Slum Village :: Evolution
Author: Steve 'Flash' Juon
"Too bad you didn't believe
Told you nigz I had a trick up my sleeve - here it is
New team - new sound
Whole different flavor - take a taste, pass it around
Tastes good don't it? I'm killin my opponents
I know I'm gettin on your nerves like serotonin
Don't it? Run your mouth I hear the chit-chatter
I'm too big for small talk so y'all don't matter" - "The Line"
Practicing amateur psychology while reviewing a hip-hop album is a risky
proposition. If I had to define what Slum Village is saying on "Evolution"
though, the group is feeling anxiety about their hip-hop stature.
On the surface that would be unnecessary given that they've been around a decade,
but on closer examination 2 of the original 3 have been stricken by
ailments and returned to their spiritual essence. J Dilla's ghost
continues to haunt hip-hop, and while Baatin was a troubled soul whose
relationship with the group was always turbulent, his role in their
rise to prominence on the national scene should never be diminished.
"I know I got a angel lookin out for me
I'm God's son, protected from blasphemy
Decapitate these 'spiracies
Mad because they can't make bangers like these
Yeah - but this ain't about that" - "Bout That"
The 2013 line-up consists of original member T3, J Dilla's brother
Illa J and Young RJ. This version
of Slum Village has had some success with mixtapes like
"Dirty Slums 2," but their
release came after what was advertised and marketed as the FINAL
Slum Village album in "Villa Manifesto." That album has a cohesive and unifying purpose,
bringing together every person who had been part of SV at any point in
the 21st century, even if posthumously. It could have been a definitive
celebration of Baatin and Dilla's legacy, the last chapter in the Slum
Village story, but in 2013 the group's "Evolution" continues.
"Love - I show you how to spread it
And while I live in the present they live for contraceptives
The past is gone forever and the future's unexpected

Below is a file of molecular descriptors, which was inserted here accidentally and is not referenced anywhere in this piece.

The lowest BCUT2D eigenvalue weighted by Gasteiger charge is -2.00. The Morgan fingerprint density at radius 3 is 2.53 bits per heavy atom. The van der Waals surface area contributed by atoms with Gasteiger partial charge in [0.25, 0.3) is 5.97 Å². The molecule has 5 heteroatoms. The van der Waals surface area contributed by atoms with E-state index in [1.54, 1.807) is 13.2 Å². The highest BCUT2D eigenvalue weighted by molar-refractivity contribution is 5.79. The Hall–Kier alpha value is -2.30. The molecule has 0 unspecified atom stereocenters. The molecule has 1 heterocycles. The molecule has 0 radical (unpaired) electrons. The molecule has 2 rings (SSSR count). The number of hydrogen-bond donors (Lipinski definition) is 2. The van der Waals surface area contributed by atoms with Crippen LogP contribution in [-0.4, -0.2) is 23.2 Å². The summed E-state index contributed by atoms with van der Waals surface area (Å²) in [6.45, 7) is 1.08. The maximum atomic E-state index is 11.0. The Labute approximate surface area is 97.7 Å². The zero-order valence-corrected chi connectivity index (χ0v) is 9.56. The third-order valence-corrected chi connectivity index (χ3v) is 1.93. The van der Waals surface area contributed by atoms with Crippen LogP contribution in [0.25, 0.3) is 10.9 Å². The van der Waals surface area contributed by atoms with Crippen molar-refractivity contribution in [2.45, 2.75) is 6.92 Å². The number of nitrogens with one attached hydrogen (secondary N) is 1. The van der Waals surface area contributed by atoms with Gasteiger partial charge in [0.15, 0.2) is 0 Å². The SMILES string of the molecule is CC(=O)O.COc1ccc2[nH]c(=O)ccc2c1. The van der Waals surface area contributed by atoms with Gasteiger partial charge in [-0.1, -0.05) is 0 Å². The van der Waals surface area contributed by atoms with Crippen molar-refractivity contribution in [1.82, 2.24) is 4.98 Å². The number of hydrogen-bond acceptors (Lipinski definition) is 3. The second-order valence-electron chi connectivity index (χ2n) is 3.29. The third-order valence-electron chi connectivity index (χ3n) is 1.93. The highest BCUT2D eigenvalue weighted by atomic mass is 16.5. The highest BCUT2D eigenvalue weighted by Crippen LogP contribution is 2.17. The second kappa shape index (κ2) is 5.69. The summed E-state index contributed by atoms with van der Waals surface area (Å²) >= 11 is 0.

Everything you coulda wanted - all it took was some effort
Then it all seemed divine, the way it disconnected
Everything falls in line, like pieces into Tetris
I'm much more than my physical..." - "How It Feel"
The latest Slum Village album is self-funded, and they are looking for
pledges like public broadcasting. If anything could contribute to insecurity,
it's having a whole album ALREADY recorded, and not even know if you'll
have the money to release it. As of this writing they have 26 days to go and
have only reached 1% of their funding goal - though it should be noted in
fairness that reviews like these will raise the profile of their pledge drive.
I have a feeling they'll make it. There are quality guest appearances on
this new album - Havoc of Mobb Deep
fame appears on "Braveheart," underground California rap favorite
Blu is on "Let it Go," and
so on. Production by T3, Young RJ and Focus... is head-nodding. The
tribal rhythm and funky bass of "Scared Money" wins, "Greatness" is a deep
car thumping beat, and "One Night" has that 1990's inspired sexy hip-hop jazz
sound that makes you think the late Dilla had a hand in it.
The question then is why Slum Village feels so hesitant to proclaim their
album and make it known that despite rumors to the contrary, SV is still alive
and kicking in 2013. Perhaps there's a little guilt running through their
veins that deep down they're not the same as the group that made
"Fantastic Vol. 2," one of
hip-hop's most debated albums (I don't even agree with our own review of it).
And as I've noted myself in reviews every February for years, a lot of
people seem desperate to cash in on Dilla, since his name still carries
weight years after his departure from this Earth. If I had to hazard a
guess though, I don't think he'd be mad at his brother for stepping in his
shoes, and Illa already proved himself a capable emcee on his solo album.
They need to give up the ghost and embrace what they are with pride.
"Evolution" may not be a cutting edge advancement of hip-hop, but it's
no embarrassment to Baatin and Dilla's legacy either. It's a solid album
you wouldn't be ashamed to pledge a few dollars toward for a copy. They've evolved enough
they can stride with pride and celebrate the past while leaving it behind.
Music Vibes: 7 of 10
Lyric Vibes: 7 of 10
TOTAL Vibes: 7 of 10
Originally posted: May 28th, 2013